adult piano instruction, adult piano lessons, legato, online piano instruction, piano, piano blog, piano pedagogy, piano teaching, piano technique, Shirley Kirsten, Shirley Smith Kirsten, staccato

A “cool” dip into Quicktime for wrist, finger, and forearm staccato practice

Amazing how 90-degree temperatures in the East Bay can wreak havoc over Face Time transmissions. It nearly made Online mentoring come to a grinding halt yesterday! except that a Quick Time saving grace Lesson Preserver came to the rescue!

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In my Scotland travels, I’m accustomed to subbing in the iPhone for the iMac because of two-way computer Online Face Time/Skype irregularities, so from week to week, I’d been giving my back-up camcorder a 60-minute workout, snatching the whole lesson for a same day uploaded re-cap. But once I realized Quick Time on the Big Mac could be enlisted to simultaneously record selected lesson segments while glaring at the cell image of a Yamaha grand, I had the best of both worlds: Live iPhone transmission and a selective mouse clicked re-run in progress.

Here’s the set up: Call it an EMT piano teaching equivalent.

Naturally, the mechanics of Quicktime allow focus on well-measured lesson goals. For example, yesterday, I demonstrated a variety of Staccato approaches in scale and arpeggio framings using the overhead keyboard web cam view. (wrist, forearm, finger driven detached notes on display)

And once the day played out with cooler evening temps draping the East Bay, I had sufficiently “warmed up” my ‘finger’ staccato to demonstrate a fast 32nd-note romp.

In summary, being flexible and resourceful in this Online universe is a must to keep lessons up and running despite occasional annoying transmission problems.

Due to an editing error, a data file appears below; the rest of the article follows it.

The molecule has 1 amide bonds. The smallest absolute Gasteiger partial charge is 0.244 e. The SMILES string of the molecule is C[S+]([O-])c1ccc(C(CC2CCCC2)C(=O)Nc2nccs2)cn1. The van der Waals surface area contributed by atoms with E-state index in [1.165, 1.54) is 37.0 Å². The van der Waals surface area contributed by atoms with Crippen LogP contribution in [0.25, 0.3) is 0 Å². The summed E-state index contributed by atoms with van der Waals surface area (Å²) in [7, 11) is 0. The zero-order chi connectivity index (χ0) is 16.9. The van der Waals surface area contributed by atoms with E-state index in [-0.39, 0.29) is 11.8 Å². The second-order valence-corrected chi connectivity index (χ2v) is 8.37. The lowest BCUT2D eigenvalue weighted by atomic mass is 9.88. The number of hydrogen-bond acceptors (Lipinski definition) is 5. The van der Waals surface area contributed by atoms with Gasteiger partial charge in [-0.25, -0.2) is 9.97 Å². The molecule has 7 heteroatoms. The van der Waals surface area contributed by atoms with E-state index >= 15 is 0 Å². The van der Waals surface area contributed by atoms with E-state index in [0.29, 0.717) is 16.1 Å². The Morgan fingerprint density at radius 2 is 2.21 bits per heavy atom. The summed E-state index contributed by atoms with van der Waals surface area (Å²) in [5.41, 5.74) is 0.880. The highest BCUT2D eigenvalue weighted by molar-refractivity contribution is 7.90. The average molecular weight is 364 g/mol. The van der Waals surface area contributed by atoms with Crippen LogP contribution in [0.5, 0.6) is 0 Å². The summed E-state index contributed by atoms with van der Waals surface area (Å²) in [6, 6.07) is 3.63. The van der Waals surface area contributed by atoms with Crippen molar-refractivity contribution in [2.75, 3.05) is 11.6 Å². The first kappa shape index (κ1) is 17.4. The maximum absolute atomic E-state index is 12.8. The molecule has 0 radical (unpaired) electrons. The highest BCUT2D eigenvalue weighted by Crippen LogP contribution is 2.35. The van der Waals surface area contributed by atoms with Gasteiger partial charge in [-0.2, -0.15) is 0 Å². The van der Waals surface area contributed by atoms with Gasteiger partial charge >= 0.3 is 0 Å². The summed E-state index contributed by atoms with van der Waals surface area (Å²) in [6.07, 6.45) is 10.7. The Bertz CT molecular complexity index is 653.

adult piano instruction, arpeggios, legato, piano instruction, piano pedagogy, piano technique, scales, staccato

Piano Technique in the PLAY-ground: Thumb to thumb swings and more

The playground can be the best music teacher. Thumb swinging, for example, to smooth out shifts through scales, is practiced by an adult student. (She had initially lost her “feel” for spacing between long and short tunnels, through which her thumb passed). A blocking approach preceded the swing routine that carefully marked out groups of notes and their geography. But the momentum of the thumbs’ journey had to have a “springing up” up dimension, or at least a mental image attached to “lift” up the shifts, supported by buoyant arms and wrists. In the video below, the student works on achieving a relaxed physical abandon in the key of G Major that’s akin to a playground romp.

In the second video, my pupil practices a refinement of her Staccato through a G Major arpeggio. Blocking coupled with a build-up of notes through incremental groupings were the springboard for alternating a rolling legato with “snipped” (crisp, detached) notes.